Last week, the National Labor Relations Board determined the Northwestern University Football team to be employees of the University, and approved their petition to form a union. This seems strange doesn’t it? The players do not get paid a salary, and they are considered by the University to be students first and foremost. In the past few years, there has been a running debate about whether Student-Athletes, who can bring in significant revenue for their school, should be paid for their efforts. This discussion about paying players has not progressed beyond an interesting topic for ESPN to discuss when the Continue reading College Football Unionization→
If we were to extract pithy lessons from literature like Freakonomics and Everything I Needed To Know About Economics I Learned from Online Dating, it’s that there is an economic dimension to everything. The reason I love writing for this blog is because it allows us to look at seemingly ordinary subjects we take for granted and examine them from new angles and perspectives. I spoke with Jared Soares about his thesis and he gave me another fresh perspective about the economics behind everything. Jared took an interesting approach with his thesis: rather than making a laymen’s subject economical, he analyzed how economic phenomena Continue reading Thesis Corner: Coffee Price Shocks on National Health→
The Department of Economics at UPS requests proposals for the Kriens Fund for Economics Student Research Awards for 2013-14. Successful proposals will receive funding to engage in a proposed project with an identified project mentor from the economics faculty. The award supports basic research that enhances understanding of a well-defined economics research question. While not a requirement for funding, award allocation includes a preference for funding projects seeking solutions and outcomes that promote land management and conservation. The application deadline for funds this year is April 25, 2014. For additional instructions, including an application for Kriens funds, please click here!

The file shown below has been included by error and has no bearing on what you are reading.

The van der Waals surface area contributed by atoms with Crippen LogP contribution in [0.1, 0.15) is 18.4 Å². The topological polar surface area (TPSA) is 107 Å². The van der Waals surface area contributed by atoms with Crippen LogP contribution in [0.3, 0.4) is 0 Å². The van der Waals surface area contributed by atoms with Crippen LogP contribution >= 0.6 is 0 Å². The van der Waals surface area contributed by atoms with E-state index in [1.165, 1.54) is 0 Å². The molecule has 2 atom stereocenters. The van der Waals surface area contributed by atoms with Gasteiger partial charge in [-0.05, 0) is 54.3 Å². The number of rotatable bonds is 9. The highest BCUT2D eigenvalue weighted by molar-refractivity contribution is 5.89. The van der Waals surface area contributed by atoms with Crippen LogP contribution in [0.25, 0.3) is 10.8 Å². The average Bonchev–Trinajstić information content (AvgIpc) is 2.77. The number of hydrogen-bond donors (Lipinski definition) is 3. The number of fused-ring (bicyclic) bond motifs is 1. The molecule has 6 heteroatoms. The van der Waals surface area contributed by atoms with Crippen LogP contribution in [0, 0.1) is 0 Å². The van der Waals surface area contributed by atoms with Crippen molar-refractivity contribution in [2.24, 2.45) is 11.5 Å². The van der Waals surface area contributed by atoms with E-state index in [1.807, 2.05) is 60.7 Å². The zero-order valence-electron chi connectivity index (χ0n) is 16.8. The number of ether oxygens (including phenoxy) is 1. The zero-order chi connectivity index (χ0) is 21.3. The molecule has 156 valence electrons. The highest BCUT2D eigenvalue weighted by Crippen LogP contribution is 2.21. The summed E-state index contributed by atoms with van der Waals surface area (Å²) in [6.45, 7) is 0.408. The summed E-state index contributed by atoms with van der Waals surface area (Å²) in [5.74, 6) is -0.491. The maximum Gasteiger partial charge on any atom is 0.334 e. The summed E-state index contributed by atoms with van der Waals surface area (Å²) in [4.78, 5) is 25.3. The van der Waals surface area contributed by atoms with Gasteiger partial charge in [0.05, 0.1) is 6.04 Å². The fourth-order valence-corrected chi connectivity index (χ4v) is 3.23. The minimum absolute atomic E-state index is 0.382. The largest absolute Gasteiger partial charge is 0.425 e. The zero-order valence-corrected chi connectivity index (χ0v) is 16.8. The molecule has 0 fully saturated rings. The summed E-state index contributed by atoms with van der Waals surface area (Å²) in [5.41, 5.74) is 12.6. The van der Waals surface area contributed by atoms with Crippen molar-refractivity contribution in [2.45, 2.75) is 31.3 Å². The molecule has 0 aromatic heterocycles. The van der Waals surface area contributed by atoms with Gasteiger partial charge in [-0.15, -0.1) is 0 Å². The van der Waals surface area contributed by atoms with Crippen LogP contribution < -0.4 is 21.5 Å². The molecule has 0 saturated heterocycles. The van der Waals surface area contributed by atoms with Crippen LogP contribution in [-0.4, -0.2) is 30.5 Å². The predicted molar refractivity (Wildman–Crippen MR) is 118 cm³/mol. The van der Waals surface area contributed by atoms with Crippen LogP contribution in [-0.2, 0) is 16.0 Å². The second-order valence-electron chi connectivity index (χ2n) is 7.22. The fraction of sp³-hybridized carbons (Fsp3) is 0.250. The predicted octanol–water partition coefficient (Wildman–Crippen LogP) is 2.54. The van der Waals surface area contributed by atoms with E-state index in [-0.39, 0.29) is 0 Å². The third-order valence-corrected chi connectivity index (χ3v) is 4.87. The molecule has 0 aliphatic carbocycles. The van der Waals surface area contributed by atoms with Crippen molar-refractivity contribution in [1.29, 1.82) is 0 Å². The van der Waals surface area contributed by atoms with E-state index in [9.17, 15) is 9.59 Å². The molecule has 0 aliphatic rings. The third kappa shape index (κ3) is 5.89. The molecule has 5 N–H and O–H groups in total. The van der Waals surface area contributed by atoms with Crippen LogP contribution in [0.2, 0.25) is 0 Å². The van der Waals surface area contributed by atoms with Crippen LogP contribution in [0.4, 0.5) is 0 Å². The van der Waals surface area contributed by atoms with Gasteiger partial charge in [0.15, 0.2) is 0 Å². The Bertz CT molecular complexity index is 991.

Job Creators. It’s a term that’s been thrown around a lot in the media in recent years. It’s most commonly used as a term of endearment for wealthy business owners, usually in an attempt to defend them from new taxes or regulations that would hurt their bottom line, and by the media’s logic, hurt the labor market. In this view, the wealthy are like benevolent dictators, creating jobs only when taxes and regulations are to their liking. But this simply isn’t the case. As venture capitalist Nick Hanauer points out, businesses do not just generate jobs out of the goodness Continue reading The Real Job Creators→
Inflation. It’s one of those economic terms that gets thrown around a lot, but perhaps not explained as much as it should be. I’d like to offer an accessible and brief guide to understanding inflation, mostly for intro economics students but also for anyone that may find themselves in a situation where someone tries to tell you that inflation is “bad” or “good”. Inflation is a necessary part of our current and modern economy. It is neither good nor bad, it simply exists, and there are benefits and consequences to relatively higher or lower inflation. The debate on inflation should always Continue reading A Beginner’s Guide to Inflation→
HT to Barry Ritholtz for sharing this video on how we (often fail to) understand risk in the context of health care policy. It includes a great example of why requiring child seats on planes is inefficient, and what diseases are real killers in the United States. (Approx. 6 min.)
Economists—as well as politicians, traders, and the media—use indicators to assess and describe the economy. They’re like measurements your doctor might take to evaluate your health: heart rate, blood pressure, reflexes, etc.. Economic indicators range from straightforward, official measurements of intuitively “economic” statistics (such as the BLS’s Consumer Price Index) to unofficial, indirect methods of gauging economic activity. In our healthcare analogy, indirect indicators might be like your doctor trying to determine your overall health by investigating how well-used your pillow is (to guess the quality of your sleep). Think that sounds clever? Check out these economic indicators: + using “Craigslist Continue reading Diversity of Economic Indicators→